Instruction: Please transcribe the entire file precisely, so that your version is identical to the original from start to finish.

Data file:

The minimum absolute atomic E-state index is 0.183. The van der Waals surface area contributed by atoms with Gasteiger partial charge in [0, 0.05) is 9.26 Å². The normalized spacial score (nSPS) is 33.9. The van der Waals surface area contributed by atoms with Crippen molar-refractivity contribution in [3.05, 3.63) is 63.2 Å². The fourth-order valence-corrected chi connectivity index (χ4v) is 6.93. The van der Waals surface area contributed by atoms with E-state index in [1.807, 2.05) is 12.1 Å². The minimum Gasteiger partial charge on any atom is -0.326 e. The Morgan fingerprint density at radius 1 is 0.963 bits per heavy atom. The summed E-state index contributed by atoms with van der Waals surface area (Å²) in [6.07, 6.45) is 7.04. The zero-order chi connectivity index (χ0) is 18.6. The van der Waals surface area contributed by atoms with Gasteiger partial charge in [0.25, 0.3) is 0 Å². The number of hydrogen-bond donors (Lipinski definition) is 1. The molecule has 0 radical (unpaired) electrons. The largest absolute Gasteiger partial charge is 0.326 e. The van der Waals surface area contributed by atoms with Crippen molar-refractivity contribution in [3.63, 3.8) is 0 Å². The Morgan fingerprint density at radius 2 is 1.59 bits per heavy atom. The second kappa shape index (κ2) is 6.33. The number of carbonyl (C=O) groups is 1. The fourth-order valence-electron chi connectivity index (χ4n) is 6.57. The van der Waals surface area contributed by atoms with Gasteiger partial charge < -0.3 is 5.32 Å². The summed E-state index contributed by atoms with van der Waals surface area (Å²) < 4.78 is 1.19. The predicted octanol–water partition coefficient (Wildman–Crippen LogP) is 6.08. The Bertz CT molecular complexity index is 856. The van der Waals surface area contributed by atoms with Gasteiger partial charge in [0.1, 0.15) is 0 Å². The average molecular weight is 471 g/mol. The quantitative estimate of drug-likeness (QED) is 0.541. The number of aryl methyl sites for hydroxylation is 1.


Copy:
The minimum absolute atomic E-state index is 0.183. The van der Waals surface area contributed by atoms with Gasteiger partial charge in [0, 0.05) is 9.26 Å². The normalized spacial score (nSPS) is 33.9. The van der Waals surface area contributed by atoms with Crippen molar-refractivity contribution in [3.05, 3.63) is 63.2 Å². The fourth-order valence-corrected chi connectivity index (χ4v) is 6.93. The van der Waals surface area contributed by atoms with E-state index in [1.807, 2.05) is 12.1 Å². The minimum Gasteiger partial charge on any atom is -0.326 e. The Morgan fingerprint density at radius 1 is 0.963 bits per heavy atom. The summed E-state index contributed by atoms with van der Waals surface area (Å²) in [6.07, 6.45) is 7.04. The zero-order chi connectivity index (χ0) is 18.6. The van der Waals surface area contributed by atoms with Gasteiger partial charge in [0.25, 0.3) is 0 Å². The number of hydrogen-bond donors (Lipinski definition) is 1. The molecule has 0 radical (unpaired) electrons. The largest absolute Gasteiger partial charge is 0.326 e. The van der Waals surface area contributed by atoms with Crippen molar-refractivity contribution in [3.63, 3.8) is 0 Å². The Morgan fingerprint density at radius 2 is 1.59 bits per heavy atom. The second kappa shape index (κ2) is 6.33. The number of carbonyl (C=O) groups is 1. The fourth-order valence-electron chi connectivity index (χ4n) is 6.57. The van der Waals surface area contributed by atoms with Gasteiger partial charge < -0.3 is 5.32 Å². The summed E-state index contributed by atoms with van der Waals surface area (Å²) < 4.78 is 1.19. The predicted octanol–water partition coefficient (Wildman–Crippen LogP) is 6.08. The Bertz CT molecular complexity index is 856. The van der Waals surface area contributed by atoms with Gasteiger partial charge in [0.1, 0.15) is 0 Å². The average molecular weight is 471 g/mol. The quantitative estimate of drug-likeness (QED) is 0.541. The number of aryl methyl sites for hydroxylation is 1.